Comments On An E-mail Exchange With James Annan

James Annan and I have been exchanging e-mails over the weekend, and while he clearly is misunderstanding the focus of the papers,

Pielke Sr., R.A., and T. Matsui, 2005: Should light wind and windy nights have the same temperature trends at individual levels even if the boundary layer averaged heat content change is the same?Geophys. Res. Letts., 32, No. 21, L21813, 10.1029/2005GL024407

Lin, X., R.A. Pielke Sr., K.G. Hubbard, K.C. Crawford, M. A. Shafer, and T. Matsui, 2007: An examination of 1997-2007 surface layer temperature trends at two heights in Oklahoma. Geophys. Res. Letts., 34, L24705, doi:10.1029/2007GL031652.

Klotzbach, P.J., R.A. Pielke Sr., R.A. Pielke Jr., J.R. Christy, and R.T. McNider, 2009: An alternative explanation for differential temperature trends at the surface and in the lower troposphere.J. Geophys. Res., in press.

the fact that he is engaging in more-or-lessconstructive debate is encouraging.

I have posted below my edited latest reply to James, as the information should be useful to those have been misled by James’s and Gavin Schmidt’s posts on our paper [James still concludes this is only about the radiative forcing of CO2; James’s statement in the comments that “At least it now seems fairly clear from the recent distraction tactics (eg belatedly trying to convolute the effect of different atmospheric states with that of anthropogenic forcing) that he realises his error” still emphasizes his missing the point on our papers].

Here is my latest e-mail.  With James permission, I would post his also.

E-Mail to James Annan August 23 2009


 I do not reject the figure by Woods. That figure presents the instantaneous radiative flux divergences for the specific vertical profiles used in that analysis. However, it does not have the time integration that would result in the development of a stable boundary layer near the surface.

 To more closely illustrate the actual issue in our papers, as one example, we compute vertical heating rates all of the time in our modeling. As an easily accessible sample, see Fig 8-6 in my modeling book [Mesoscale MeterologicalModeling, 2nd Ed. 2002] for a location in Australia. The rate of cooling is about 0.18K per hour with the largest cooling near the surface. At 1.5 km, it is about an order of magnitude smaller. An alteration in the vertical distribution of this heating will necessarily alter the minimum temperature at 2m.

 What I see is the issue is that you are fixated on the radiative effect of doubled CO2. I agree with you that it is a much smaller effect than other influences on changing the vertical distribution of the heating.  In the Eastman et al 2001 paper , see Figure 8. These results present an integrated analysis of the effect on the vertical distribution of heating on minimum temperatures where both radiative flux divergence and vertical divergence of turbulent heat fluxes are included.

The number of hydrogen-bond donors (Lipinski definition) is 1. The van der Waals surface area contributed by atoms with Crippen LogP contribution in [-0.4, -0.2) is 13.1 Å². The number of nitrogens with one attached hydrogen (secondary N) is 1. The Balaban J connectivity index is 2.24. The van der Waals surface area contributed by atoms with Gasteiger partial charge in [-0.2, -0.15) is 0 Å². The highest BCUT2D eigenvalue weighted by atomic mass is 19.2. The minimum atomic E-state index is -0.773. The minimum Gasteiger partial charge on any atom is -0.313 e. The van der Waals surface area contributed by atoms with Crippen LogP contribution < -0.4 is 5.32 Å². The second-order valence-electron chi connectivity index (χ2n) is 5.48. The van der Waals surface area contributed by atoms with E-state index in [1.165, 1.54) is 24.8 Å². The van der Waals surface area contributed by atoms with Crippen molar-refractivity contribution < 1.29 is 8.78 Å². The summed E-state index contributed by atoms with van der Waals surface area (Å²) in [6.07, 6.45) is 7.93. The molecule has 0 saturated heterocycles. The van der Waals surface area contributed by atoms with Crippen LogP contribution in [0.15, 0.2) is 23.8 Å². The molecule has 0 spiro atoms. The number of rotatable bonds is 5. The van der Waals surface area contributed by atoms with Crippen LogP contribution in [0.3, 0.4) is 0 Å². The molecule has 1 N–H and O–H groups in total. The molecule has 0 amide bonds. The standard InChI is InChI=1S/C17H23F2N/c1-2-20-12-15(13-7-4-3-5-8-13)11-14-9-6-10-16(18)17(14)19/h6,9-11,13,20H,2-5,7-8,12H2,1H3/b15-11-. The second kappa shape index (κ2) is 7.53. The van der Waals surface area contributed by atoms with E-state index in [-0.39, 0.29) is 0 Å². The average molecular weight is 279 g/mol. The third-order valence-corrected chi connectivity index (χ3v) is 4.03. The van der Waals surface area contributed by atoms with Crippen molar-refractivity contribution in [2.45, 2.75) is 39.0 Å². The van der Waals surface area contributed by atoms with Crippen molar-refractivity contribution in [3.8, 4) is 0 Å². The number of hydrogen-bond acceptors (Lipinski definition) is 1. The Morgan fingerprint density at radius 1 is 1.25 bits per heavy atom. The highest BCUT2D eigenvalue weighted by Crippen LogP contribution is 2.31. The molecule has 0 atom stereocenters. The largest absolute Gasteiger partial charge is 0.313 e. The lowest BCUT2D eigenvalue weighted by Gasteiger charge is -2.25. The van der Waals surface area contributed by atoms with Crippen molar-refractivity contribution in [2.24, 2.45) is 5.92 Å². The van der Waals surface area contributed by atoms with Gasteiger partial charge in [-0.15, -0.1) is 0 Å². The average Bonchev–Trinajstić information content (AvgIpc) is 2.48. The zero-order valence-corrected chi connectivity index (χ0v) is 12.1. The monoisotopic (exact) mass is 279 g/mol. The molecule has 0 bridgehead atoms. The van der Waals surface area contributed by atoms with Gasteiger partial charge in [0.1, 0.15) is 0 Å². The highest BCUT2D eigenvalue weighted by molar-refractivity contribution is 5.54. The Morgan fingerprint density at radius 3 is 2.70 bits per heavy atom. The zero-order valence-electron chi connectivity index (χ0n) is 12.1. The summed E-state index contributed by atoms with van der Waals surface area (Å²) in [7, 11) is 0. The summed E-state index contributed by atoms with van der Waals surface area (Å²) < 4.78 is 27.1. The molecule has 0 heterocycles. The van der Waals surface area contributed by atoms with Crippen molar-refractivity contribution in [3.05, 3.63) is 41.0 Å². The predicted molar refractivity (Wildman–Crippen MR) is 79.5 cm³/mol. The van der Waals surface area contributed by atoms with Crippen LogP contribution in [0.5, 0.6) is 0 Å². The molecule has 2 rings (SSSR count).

The radiative effect of CO2 on the minimum temperature is an inconsequential -0.017 C, but it does have an effect. The biogeochemical effect (which alters stomatal conductance and the growth of leaf area and roots during the period of the simulation) is +0.097 C and the land use change is +0.261 C. The later two are significant. Both of the later, we attribute to the addition of water vapor into the atmosphere [and its effect on the vertical profile of the long wave radiative flux divergence] as a result of the greater leaf area.

 Thus the focus on the radiative effect of doubled CO2, which was presented in P&M as just one example of what could alter 2m temperatures, is a diversion from the focus of our paper. Anything which alters the vertical distribution of heating will alter the temperatures at 2m. If the alteration is systematic over years, it will result in a bias in the interpretation of the 2m temperature trends (anomalies) as moving in tandem with the trends (anomalies) higher up.

 I invite you to comment on the core of the three papers [P&M; Lin et al; and Klotzbach et al] instead of the peripheral discussion of TOA and surface radiative heating from the doubling of CO2. The core issue is

“Our results also indicate that the 1.5 or 2 m minimum long term temperature trends over land are not the same as the minimum long term temperatures at other heights within the surface boundary layer (e.g. 9 m), even over relatively flat landscapes such as Oklahoma. For landscapes with more terrain relief, this difference is expected to be even larger.

Therefore, the use of minimum temperatures at 1.5 or 2 m for interpreting climate system heat change is not appropriate. This means that the 1.5 to 2 m observations of minimum temperatures that are used as part of the analysis to assess climate system heat changes (e.g., such as used to construct Figure SPM-3 of Intergovernmental Panel on Climate Change [2007] and of Parker [2004, 2006] study) lead to a greater long term temperature trend than would be found if higher heights within the surface boundary layer were used.”

Your comments on the above conclusion would be where the focus of your weblogs are. If you disagree, discuss why. 

 You are using the discussion of the role of the radiative effect of added CO2 in  directly altering the surface fluxes as an way to divert attention from the actual conclusions of our paper. Indeed, if we accept your interpretation that the direct radiative effect of doubled CO2 is so small, yet the other effects, such as land use change are so much more important even at short time periods, we should take away the message that there is much more to climate change than just changes in the radiative top of the atmosphere forcing due to added CO2.

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